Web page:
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The West and Russia: a Divergence of Values?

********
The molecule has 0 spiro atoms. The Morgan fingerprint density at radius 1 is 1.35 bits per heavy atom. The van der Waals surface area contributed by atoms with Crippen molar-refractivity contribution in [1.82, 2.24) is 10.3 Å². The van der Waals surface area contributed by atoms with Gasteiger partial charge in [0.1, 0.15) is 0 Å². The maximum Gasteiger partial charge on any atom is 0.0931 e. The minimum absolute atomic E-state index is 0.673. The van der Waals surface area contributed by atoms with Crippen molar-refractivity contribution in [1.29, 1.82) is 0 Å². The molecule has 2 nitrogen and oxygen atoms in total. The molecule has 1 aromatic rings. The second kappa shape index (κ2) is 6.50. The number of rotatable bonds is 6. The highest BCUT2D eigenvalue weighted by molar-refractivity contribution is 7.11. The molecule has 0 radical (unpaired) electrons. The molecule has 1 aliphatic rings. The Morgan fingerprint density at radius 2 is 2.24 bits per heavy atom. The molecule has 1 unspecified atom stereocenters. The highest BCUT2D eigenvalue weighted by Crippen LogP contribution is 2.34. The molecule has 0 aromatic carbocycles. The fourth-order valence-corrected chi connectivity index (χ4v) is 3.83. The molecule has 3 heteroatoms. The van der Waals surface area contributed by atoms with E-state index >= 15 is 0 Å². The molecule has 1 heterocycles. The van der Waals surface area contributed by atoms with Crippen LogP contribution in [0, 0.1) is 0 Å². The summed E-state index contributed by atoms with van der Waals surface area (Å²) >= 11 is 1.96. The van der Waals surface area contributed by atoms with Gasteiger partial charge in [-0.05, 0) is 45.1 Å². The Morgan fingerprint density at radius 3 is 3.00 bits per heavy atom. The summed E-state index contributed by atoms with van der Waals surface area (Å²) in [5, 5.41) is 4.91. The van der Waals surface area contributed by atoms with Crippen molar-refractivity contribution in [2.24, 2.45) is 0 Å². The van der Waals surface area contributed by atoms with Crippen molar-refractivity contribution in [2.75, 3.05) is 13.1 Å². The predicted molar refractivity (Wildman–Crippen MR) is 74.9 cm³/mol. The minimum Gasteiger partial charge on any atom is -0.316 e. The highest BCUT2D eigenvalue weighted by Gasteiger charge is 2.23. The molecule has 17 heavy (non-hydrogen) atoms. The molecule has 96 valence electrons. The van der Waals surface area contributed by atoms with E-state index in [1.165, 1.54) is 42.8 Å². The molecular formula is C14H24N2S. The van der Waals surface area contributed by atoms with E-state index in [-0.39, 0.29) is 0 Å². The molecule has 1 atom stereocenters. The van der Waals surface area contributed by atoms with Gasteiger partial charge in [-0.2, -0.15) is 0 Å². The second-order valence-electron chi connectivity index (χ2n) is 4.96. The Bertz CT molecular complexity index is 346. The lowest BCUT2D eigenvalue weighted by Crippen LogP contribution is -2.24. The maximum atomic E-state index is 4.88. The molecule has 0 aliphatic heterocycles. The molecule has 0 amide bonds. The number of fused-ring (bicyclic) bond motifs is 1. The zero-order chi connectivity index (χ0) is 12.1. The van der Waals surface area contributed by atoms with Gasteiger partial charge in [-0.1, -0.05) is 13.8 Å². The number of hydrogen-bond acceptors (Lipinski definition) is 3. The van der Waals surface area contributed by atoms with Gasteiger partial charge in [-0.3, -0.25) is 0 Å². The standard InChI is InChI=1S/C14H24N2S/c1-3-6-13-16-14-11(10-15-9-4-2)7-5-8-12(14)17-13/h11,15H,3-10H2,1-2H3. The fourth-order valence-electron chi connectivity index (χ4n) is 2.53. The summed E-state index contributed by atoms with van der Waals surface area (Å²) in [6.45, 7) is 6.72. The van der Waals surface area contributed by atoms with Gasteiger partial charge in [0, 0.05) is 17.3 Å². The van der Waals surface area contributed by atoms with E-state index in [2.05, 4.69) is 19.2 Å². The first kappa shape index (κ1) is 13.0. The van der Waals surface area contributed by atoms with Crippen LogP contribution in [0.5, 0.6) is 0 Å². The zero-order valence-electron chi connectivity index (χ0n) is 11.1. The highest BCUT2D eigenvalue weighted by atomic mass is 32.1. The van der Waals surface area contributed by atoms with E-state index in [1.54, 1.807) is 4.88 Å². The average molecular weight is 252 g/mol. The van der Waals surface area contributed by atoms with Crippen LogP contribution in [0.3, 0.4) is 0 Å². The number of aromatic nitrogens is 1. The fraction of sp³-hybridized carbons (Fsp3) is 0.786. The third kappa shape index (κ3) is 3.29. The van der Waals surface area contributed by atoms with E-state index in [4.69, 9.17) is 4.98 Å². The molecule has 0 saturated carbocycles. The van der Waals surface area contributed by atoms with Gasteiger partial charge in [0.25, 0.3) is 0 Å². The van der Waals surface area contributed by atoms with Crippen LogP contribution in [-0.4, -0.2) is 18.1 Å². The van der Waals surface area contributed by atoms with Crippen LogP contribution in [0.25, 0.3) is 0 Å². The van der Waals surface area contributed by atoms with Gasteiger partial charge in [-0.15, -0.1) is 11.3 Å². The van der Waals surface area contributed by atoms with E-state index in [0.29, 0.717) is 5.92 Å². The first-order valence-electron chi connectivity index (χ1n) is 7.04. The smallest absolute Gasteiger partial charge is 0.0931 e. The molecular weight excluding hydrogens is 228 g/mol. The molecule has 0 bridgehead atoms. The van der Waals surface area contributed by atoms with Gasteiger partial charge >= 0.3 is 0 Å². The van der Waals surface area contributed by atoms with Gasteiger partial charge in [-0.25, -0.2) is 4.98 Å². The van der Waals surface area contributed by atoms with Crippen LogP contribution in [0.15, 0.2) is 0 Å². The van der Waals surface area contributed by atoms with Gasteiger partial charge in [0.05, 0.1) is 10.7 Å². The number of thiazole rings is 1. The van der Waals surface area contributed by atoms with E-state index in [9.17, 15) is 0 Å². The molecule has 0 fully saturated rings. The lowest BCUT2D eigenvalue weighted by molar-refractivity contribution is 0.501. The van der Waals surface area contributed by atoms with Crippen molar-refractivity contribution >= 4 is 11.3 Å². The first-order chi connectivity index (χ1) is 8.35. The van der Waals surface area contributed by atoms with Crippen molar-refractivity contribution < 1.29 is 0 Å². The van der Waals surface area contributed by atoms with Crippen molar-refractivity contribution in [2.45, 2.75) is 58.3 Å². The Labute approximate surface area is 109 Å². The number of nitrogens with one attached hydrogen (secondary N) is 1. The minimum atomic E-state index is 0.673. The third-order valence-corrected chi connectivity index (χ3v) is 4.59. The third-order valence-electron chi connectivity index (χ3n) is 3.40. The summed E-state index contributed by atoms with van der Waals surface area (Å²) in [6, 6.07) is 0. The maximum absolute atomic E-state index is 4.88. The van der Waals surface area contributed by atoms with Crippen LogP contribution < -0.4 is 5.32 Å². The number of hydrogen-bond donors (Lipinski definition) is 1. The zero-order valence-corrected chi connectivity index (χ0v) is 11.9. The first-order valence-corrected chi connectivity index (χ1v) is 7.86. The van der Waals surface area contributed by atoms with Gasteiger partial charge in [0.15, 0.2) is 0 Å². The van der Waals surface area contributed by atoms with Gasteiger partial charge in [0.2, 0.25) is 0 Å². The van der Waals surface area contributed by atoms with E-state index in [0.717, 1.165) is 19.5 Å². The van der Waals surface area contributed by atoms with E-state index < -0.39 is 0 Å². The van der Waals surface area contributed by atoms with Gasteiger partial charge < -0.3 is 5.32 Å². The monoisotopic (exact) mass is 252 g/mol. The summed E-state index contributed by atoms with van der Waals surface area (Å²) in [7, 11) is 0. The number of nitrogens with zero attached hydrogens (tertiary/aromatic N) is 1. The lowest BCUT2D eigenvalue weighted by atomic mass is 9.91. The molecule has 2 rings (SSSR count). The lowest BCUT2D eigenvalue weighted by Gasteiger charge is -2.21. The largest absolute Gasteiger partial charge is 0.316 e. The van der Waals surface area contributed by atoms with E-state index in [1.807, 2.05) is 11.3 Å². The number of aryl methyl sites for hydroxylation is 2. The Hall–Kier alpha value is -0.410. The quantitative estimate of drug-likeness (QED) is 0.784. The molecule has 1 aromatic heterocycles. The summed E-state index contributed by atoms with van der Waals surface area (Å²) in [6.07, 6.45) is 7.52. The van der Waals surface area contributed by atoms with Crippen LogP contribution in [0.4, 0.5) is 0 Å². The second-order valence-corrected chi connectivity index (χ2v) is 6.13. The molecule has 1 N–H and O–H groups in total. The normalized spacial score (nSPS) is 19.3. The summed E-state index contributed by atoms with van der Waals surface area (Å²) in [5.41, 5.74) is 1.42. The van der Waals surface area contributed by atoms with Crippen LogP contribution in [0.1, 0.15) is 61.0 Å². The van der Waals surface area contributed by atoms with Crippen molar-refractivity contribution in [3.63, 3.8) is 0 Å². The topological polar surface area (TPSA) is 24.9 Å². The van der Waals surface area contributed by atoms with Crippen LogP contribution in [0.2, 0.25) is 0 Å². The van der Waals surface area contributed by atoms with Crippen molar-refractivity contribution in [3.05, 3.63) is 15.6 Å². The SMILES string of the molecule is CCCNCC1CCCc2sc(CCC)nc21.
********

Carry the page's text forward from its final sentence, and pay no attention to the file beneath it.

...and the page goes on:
Published in Eugene Pustoshkin’s Eros & Kosmos e-zine, August 2014. Click here to read it in English on the Eros & Kosmos site. Click here to read Part 1 in Russian and here for Part 2. It’s difficult to write an article triggered by, but not about, an ongoing crisis that has no obvious outcome in any predictable timeframe. The Ukrainian army may be gaining ground but the United Nations’ concern about a growing humanitarian crisis may force them to slow down their assaults – perhaps helped by rockets fired at them allegedly from across the Russian border. The brutal fact is that West is not going to go to war over the low-level but brutal civil war in eastern Ukraine. The West is likely to continue to support Kiev diplomatically and with military supplies and intelligence and there will be reluctant incremental upgrades to the European Union sanctions on Russia (and retaliatory Russian sanctions on the West); but no American or European soldiers are going to die for Donetsk or Luhansk, even if there were to be an overt Russian military incursion. Russian militiamen causing trouble in the Baltic states could be a very different proposition, though. Treaty obligations would… Read More